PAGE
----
Meet the coal miner risking it all in Mexico

STORY: In his twenty-one years of mining coal in Mexico’s northern state of Coahuila, Juan Briones knows each time he descends the narrow shaft, he’s risking death to make a living.

“When you’re winched down, rocks can fall over and some down it at brutal speed. They can topple onto your head and hurt you. The helmet is your only protection, but if big stones fall over, you can be knocked over. The second danger is gas, as there can be explosions.”

Briones, a father of four, could encounter falling rocks, explosions, floods and cave-ins to haul coal for roughly $150 a week. He keeps digging even after disaster struck a nearby coal mine. His brother-in-law was among 10 trapped at the El Pinabete mine in August when water broke through a shaft wall and flooded it. Two months later, their bodies have yet to be recovered.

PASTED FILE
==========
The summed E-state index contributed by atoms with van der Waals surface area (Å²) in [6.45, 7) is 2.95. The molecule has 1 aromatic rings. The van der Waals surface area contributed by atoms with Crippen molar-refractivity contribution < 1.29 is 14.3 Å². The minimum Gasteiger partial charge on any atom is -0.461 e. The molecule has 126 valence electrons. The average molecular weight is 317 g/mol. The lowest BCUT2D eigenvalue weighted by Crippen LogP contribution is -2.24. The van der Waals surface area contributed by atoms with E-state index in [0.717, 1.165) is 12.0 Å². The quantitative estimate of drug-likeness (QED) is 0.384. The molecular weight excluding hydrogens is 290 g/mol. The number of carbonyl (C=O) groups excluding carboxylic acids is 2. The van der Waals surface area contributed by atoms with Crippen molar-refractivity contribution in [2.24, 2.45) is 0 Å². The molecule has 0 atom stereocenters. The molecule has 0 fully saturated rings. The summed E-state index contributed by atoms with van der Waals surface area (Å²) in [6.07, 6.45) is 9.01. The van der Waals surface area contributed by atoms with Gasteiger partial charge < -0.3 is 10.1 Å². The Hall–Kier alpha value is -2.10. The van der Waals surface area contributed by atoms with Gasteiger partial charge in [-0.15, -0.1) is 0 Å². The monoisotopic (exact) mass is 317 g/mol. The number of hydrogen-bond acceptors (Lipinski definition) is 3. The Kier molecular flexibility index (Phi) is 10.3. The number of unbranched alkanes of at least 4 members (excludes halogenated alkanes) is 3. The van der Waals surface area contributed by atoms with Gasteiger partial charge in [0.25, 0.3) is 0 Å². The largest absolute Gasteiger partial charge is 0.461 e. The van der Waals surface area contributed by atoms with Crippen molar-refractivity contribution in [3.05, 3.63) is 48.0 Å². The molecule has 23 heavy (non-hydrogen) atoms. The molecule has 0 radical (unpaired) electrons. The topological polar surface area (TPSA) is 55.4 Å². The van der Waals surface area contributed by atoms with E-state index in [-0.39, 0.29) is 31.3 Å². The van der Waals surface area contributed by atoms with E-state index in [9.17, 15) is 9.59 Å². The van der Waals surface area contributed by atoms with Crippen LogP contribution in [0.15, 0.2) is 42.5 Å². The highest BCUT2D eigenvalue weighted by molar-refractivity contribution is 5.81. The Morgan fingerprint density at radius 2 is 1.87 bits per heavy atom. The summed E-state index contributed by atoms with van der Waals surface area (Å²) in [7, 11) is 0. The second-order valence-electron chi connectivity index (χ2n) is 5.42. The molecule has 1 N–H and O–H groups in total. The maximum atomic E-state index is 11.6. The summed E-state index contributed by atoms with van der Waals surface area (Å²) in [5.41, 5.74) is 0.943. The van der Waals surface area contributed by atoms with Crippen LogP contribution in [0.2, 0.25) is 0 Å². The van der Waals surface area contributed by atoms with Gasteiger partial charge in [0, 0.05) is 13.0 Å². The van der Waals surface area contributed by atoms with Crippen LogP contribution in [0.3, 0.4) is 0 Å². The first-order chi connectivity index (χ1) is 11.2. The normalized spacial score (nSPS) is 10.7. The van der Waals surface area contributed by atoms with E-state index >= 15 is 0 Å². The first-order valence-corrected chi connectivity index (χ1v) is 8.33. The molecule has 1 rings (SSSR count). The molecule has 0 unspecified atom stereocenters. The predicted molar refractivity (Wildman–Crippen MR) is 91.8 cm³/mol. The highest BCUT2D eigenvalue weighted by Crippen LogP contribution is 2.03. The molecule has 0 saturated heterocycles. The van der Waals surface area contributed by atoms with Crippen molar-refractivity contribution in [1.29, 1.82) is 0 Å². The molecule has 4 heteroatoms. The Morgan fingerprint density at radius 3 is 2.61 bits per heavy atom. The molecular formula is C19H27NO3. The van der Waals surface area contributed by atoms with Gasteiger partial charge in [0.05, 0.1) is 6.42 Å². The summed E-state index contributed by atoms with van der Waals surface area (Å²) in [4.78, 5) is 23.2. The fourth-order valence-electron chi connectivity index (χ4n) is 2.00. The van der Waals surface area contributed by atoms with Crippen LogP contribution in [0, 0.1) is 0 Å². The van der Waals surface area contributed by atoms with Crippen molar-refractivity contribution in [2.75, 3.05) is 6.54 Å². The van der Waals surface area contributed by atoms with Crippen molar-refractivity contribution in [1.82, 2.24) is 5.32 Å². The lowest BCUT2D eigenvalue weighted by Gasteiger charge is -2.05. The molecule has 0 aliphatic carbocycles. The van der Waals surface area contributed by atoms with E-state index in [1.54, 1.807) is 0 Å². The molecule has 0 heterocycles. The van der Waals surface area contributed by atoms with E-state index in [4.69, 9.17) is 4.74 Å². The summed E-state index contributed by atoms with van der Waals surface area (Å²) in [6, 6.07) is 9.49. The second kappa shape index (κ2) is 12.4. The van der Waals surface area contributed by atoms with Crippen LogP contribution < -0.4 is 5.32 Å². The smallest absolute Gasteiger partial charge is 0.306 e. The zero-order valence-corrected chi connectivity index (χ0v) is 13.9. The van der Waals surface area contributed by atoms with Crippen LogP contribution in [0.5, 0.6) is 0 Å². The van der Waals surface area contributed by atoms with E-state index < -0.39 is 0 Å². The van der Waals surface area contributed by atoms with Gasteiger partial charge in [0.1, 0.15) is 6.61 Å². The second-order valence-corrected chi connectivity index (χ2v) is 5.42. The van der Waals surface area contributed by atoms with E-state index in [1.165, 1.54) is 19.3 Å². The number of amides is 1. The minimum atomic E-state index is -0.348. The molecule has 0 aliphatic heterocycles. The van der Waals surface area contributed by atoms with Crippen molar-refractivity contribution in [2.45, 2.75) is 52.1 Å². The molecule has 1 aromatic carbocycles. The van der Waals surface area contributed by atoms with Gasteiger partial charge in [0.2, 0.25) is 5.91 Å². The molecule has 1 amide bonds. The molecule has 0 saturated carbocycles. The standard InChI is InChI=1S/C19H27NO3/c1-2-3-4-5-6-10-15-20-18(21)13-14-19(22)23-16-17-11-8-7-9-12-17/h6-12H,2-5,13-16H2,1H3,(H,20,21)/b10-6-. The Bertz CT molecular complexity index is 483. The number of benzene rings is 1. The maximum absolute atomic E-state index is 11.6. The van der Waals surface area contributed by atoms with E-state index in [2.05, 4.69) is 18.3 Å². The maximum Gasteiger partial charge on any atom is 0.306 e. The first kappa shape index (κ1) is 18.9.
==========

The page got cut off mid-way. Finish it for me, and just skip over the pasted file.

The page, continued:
The failed rescue efforts at El Pinabete turned attention to the dangers miners face every day at dozens of small, unregulated sites in Mexico’s coal heartland.

Miners such as Briones get hired without contracts, and sent underground with little protection. Reuters reported in September that El Pinabete, one of the many Coahuila mines that provided coal to Mexico’s state-owned power utility, was not visited by labor inspectors.

Critics say these unregulated mines are a public health hazard ignored for too long. Aleida Azamar is a mining analyst at Madrid’s Universidad Complutense.

“For one thing, these mines should be banned. Second, if you are to allow them, then you have to put in security conditions and train personnel to take these workers out in case of an accident. Third, very important: they shouldn’t be so deep because depth is riskier for accidents and disaster, plus, it affects how miners work as deep mines don’t allow for rescues.”

Briones has been working in these mines since he was 14. He said he keeps hauling coal, because that keeps his family fed.

“Sometimes you have the need to survive, to take care of your family as your children demand and they don’t know if there is money or there isn't. For this reason, you get in the mine.”